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This post is also available in (Post também disponível em): Português (Portuguese (Brazil))

Gabriel Abreu – From Cenarium Magazine

MANAUS – On April 19, the Day of Indigenous Peoples is celebrated. The date was created in 1940, when the 1st Inter-American Indian Congress was held, in the State of Michoacán, Mexico. And to celebrate this event, April 19 was the date chosen in Brazil during the government of Getúlio Vargas, through Decree-Law nº 5.540, of 1943. Indigenous people are a fundamental part of Brazilian culture. During the Covid-19 pandemic, those who survived and resisted the impacts caused by the disease were very vulnerable.

The influence of traditional peoples can be seen in the daily lives of the population and is revealed in the customs, crafts, food, language, and ethnic mix of the Brazilian people.

In the state of Amazonas, there are 65 indigenous peoples. Some publications cite up to 72 ethnicities, in addition to 29 languages ​​spoken.

The indigenous people created a movement during the pandemic to get the authorities’ attention, ‘Black Lives Matter’. (Bruno Kelly)


For fashion designer João Paulino, 25, better known as Siodohi, Piratapuya’s ethnicity, speaking about of the indigenous peoples is always to remember the singularities of all the peoples of Pindorama (Brazil), according to their worldviews, language, experiences, and tones. Remember that indigenous identity is immutable regardless of time or place, whether in the village or urban centers.

João Paulino, 25, better known as Siodohi, of the Piratapuya ethnic group (Reproduction)

“Knowing that we are in the process of decolonization and resisting collectively, at a time when they said that we would not be alive anymore, nor talking about our culture, is also one of the steps we have taken. We still have a long way to go. In a country that denies its origin, questions our identity, uses colonialist and genocidal terms, we are challenging a secular structure”, says Sioduhi.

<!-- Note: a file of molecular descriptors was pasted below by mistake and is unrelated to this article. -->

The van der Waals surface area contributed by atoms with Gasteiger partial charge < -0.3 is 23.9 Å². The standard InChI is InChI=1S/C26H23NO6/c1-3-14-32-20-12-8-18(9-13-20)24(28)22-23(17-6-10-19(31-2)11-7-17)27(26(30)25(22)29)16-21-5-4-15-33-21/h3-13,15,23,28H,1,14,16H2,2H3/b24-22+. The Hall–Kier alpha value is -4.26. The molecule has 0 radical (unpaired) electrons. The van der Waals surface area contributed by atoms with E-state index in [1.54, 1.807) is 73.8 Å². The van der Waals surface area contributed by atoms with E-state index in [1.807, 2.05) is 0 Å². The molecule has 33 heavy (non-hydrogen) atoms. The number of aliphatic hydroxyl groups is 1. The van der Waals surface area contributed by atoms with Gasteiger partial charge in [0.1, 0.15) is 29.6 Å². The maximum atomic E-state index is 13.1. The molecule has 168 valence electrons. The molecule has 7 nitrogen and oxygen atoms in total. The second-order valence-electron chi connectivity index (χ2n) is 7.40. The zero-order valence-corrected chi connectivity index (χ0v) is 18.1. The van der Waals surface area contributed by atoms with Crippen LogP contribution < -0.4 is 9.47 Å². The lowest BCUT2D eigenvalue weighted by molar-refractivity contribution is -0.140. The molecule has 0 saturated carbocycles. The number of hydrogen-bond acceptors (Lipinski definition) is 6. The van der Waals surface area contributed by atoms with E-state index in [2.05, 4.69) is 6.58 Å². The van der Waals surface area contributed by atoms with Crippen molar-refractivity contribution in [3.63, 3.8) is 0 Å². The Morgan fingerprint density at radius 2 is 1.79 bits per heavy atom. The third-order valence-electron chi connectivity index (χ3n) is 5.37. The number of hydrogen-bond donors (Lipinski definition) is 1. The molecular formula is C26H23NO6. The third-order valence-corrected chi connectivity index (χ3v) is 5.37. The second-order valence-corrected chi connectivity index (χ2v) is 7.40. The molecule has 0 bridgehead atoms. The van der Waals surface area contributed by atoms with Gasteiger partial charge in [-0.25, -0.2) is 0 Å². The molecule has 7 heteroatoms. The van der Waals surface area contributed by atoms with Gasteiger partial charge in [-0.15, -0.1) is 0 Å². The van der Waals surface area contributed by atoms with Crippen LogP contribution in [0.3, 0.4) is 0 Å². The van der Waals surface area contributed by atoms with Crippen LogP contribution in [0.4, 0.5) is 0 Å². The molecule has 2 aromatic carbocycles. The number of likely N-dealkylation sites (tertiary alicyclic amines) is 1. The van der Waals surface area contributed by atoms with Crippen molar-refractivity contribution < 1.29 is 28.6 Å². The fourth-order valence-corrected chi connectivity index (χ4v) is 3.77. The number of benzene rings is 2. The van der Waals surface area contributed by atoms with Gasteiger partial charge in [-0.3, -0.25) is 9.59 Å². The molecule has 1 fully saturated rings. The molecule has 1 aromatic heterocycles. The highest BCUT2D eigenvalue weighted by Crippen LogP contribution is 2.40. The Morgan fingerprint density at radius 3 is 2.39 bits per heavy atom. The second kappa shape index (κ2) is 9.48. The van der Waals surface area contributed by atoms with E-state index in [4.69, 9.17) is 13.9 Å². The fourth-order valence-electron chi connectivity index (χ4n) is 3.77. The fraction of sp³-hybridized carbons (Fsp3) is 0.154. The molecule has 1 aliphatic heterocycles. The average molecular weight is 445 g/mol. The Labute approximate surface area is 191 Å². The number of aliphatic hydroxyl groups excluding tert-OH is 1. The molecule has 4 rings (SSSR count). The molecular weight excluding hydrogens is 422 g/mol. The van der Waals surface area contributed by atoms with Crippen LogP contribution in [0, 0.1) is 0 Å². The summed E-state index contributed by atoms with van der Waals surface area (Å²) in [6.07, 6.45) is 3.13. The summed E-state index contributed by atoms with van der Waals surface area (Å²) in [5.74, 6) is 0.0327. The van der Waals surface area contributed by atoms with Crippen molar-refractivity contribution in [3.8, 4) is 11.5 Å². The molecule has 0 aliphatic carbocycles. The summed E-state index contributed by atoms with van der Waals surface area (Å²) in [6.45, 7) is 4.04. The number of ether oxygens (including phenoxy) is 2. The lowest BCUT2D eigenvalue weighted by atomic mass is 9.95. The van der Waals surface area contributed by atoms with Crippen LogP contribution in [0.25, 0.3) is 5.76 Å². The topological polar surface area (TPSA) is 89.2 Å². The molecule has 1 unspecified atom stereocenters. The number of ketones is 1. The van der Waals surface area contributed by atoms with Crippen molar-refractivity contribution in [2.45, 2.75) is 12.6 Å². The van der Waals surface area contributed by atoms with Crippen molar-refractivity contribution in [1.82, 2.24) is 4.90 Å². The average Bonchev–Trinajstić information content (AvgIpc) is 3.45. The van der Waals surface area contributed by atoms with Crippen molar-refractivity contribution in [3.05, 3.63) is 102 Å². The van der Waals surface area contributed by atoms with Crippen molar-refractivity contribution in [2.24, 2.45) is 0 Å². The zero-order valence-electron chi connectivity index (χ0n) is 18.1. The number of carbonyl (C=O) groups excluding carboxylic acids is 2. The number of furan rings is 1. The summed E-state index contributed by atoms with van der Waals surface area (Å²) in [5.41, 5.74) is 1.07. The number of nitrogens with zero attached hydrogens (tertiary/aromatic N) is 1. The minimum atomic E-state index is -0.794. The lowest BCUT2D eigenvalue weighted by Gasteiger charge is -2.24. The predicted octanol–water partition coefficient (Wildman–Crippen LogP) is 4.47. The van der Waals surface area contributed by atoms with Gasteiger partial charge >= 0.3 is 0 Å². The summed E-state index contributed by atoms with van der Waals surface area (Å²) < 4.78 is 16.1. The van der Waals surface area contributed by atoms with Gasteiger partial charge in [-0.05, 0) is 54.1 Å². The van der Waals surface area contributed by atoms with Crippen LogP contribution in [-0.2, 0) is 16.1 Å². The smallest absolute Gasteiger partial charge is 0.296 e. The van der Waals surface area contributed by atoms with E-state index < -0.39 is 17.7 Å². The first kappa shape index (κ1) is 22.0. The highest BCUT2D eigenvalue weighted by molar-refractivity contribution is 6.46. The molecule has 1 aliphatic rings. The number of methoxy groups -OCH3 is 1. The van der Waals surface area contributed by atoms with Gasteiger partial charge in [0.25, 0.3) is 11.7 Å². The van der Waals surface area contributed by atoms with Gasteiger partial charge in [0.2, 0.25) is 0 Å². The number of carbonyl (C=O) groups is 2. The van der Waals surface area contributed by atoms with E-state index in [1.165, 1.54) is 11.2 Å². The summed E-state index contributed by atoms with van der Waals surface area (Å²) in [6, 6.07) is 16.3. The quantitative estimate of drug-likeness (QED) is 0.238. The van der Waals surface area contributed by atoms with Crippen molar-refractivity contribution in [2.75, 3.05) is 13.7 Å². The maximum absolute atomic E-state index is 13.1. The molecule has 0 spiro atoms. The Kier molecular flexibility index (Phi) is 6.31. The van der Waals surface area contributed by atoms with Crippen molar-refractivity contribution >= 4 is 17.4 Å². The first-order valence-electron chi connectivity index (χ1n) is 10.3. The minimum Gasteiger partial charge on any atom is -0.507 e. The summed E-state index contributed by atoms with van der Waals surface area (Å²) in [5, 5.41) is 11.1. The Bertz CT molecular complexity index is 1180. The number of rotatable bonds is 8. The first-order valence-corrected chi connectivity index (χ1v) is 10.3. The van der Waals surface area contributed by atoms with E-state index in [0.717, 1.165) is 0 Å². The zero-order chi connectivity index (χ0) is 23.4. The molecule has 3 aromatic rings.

In September last year, the indigenous Rucian da Silva Vilacio, of the Sateré-mawé ethnicity, reported during the 14th edition of the Iguassu International Tourism Forum how the Covid-19 pandemic affected the Association of Indigenous Women Sateré-Mawé (Amism). Reports on the experience of the association badly affected by the Covid-19 pandemic became the topic of work of the university student in the production engineering course at the State University of Amazonas (UEA).

Indigenous Peoples

Due to the pandemic, the tourism sector was the most affected which ended up hurting the sales of handicrafts, it was when the opportunity appeared to make pandemic a formula to earn money by selling masks and herbal baths.

“As a result, we realized that the association reinvented itself in planning and organization, making products from indigenous peoples, such as preparing alcohol and bathing with herbs and aromas from the forest, based on the knowledge of ancestry. The divulgation of products for sale is made on the social networks Facebook and Instagram”, explained Rucian.


The Fundação Estadual do Índio (FEI) launches the ‘Week of Indigenous Peoples’ that starts this Monday, 19, and runs until Friday, 23, on the organ’s social networks, with videos from different ethnic leaders.

To promote sustainable Ethnodevelopment and the preservation of ethnic, cultural, and historical values ​​in Amazonas, the foundation selected three themes to be worked on during the week: indigenous cuisine, traditional indigenous medicine, and leaders.

According to the FEI’s president, Edivaldo Munduruku, the action on social networks aims to avoid agglomerations, strengthening indigenous movements, extolling the cause, culture and history of indigenous peoples.

“The FEI seeks the development of ethnic groups, the dissemination of indigenous culture, through social networks, and, as a dissemination tool, we created this series with three episodes that will address the segments of cuisine, medicine and indigenous leadership. We are proud of the work that is being developed to spread what it is like to be indigenous on this commemorative date”, he said.

“As we cannot be celebrating this date in person due to the Covid-19 pandemic, it remains for us to use digital media. The important thing is that the date will be remembered and celebrated”, added Munduruku.


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